Trees, which the beetles feed on, can become infected and die, proving to be a safety hazard for people hiking in the mountains.
Forestry experts say the mountain pine beetle epidemic that ravaged Colorado's lodgepole pines for two decades is over, but a second bug that attacks spruce trees is still spreading.
A yearly report on the state's forests released Thursday says mountain pine beetle activity has "subsided and remains low" after attacking more than 5,300 square miles of trees since 1996.
"The epidemic has ended in many areas of Colorado as mature pine trees have been depleted in the core outbreak areas," according to the Colorado State Forest Service and U.S. Forest Service.
However, in 2015, spruce beetle infestations were detected on 409,000 acres across the state, expanding onto 182,000 acres of previously unaffected forests.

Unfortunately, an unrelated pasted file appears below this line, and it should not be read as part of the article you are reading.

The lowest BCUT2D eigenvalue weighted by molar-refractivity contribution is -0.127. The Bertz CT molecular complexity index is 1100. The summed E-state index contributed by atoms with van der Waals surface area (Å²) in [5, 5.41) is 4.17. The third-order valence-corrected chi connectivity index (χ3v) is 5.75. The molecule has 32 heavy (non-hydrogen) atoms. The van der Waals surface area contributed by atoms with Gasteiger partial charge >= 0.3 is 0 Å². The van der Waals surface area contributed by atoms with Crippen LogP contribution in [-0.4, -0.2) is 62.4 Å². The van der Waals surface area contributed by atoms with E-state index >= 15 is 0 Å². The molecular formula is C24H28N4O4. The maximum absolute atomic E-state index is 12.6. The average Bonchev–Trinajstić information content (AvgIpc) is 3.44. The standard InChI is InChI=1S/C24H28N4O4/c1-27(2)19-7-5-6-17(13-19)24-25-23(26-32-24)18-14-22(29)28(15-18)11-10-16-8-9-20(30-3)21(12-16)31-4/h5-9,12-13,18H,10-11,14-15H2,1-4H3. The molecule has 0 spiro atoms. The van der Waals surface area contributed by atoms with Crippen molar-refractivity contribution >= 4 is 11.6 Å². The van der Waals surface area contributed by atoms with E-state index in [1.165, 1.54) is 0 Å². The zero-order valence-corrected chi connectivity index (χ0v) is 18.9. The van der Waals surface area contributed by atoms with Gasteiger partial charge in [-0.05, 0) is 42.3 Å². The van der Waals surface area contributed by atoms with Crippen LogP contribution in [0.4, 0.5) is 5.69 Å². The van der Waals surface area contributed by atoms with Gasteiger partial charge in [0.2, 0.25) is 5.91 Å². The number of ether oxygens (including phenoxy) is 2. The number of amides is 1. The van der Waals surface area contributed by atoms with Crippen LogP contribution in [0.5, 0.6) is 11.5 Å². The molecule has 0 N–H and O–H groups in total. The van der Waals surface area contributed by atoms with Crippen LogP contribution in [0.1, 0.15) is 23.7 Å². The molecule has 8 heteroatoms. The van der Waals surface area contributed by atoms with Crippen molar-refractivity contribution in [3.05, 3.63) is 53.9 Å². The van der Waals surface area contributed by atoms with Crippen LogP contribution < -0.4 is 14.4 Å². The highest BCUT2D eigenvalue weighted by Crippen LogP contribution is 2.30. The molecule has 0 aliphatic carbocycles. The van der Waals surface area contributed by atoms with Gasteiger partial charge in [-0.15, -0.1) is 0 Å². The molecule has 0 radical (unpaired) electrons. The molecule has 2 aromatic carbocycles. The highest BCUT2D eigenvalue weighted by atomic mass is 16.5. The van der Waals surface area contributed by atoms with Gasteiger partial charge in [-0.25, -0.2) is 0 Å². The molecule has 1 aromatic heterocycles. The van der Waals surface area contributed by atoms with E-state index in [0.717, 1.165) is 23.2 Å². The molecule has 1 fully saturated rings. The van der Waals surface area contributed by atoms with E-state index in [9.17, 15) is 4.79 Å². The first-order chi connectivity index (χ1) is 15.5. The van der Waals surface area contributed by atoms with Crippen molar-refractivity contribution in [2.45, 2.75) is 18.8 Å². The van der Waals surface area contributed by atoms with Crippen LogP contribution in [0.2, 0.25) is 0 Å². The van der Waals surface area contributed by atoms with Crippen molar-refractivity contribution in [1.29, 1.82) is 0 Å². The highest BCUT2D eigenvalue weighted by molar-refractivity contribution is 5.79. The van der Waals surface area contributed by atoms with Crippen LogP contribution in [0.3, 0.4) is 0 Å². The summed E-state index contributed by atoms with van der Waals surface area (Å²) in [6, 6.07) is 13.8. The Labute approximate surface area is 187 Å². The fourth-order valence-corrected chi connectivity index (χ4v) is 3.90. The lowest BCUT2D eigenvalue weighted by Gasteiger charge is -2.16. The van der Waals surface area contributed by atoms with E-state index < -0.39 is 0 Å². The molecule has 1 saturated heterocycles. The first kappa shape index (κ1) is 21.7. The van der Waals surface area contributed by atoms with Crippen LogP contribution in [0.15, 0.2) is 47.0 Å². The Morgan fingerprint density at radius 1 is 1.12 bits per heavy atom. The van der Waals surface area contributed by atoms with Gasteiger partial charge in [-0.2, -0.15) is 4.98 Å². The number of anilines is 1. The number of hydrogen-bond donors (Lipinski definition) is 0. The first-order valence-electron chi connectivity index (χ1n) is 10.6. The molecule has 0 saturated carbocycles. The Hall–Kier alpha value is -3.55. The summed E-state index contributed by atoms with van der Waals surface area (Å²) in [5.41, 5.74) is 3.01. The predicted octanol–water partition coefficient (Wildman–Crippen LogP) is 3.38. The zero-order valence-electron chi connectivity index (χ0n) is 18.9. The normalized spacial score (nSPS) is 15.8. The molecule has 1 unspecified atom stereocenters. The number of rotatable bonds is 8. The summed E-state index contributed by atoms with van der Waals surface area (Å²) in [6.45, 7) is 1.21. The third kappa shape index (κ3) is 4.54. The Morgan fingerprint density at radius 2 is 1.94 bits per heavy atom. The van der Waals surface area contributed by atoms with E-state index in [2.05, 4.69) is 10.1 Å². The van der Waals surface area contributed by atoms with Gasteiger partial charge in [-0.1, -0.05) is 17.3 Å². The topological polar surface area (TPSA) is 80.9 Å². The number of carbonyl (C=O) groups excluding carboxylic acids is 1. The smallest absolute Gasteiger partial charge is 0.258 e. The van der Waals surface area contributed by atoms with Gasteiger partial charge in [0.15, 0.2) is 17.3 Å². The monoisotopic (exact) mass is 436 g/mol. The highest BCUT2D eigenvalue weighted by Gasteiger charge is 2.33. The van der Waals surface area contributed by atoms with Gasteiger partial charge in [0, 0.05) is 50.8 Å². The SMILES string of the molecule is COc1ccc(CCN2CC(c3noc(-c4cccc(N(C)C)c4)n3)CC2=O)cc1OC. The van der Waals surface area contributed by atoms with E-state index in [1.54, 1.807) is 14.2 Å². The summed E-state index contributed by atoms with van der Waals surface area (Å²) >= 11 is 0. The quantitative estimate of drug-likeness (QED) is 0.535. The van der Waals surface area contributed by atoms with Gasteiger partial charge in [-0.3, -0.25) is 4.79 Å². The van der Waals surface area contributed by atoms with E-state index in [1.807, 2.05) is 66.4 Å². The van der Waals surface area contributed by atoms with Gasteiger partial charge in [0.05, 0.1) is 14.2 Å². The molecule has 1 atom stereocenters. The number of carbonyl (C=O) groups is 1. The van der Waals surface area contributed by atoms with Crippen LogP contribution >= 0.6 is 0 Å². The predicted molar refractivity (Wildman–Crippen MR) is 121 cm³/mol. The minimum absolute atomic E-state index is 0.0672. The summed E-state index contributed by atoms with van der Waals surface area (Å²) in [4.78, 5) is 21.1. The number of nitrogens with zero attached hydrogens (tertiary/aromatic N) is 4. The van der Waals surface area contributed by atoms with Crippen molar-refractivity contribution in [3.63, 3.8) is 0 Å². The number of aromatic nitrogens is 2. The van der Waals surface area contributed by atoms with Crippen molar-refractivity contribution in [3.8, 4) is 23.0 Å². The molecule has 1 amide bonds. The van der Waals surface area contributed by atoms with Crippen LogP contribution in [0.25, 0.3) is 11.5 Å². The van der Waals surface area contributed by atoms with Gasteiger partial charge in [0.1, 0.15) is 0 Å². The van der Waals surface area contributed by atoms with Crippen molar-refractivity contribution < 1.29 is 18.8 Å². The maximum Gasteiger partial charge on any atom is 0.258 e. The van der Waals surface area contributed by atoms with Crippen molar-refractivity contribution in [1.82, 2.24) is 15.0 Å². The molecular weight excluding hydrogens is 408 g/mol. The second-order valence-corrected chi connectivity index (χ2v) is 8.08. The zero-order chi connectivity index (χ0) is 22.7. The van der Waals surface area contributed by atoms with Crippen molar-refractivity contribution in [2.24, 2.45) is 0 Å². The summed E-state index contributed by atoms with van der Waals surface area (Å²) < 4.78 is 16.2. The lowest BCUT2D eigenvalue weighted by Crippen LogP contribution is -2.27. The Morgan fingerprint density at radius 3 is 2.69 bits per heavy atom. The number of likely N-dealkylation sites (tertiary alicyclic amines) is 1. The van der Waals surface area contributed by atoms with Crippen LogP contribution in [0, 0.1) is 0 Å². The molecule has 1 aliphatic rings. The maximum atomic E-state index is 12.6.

Since 1996, spruce beetle outbreaks have caused varying degrees of tree mortality on more than 1.5 million acres in Colorado.
The report had good news about aspen trees, which splash mountainsides with bright colors every autumn: They're generally faring well after suffering worrisome die-offs from drought in previous years.
Read more in the 2015 aerial detection survey.
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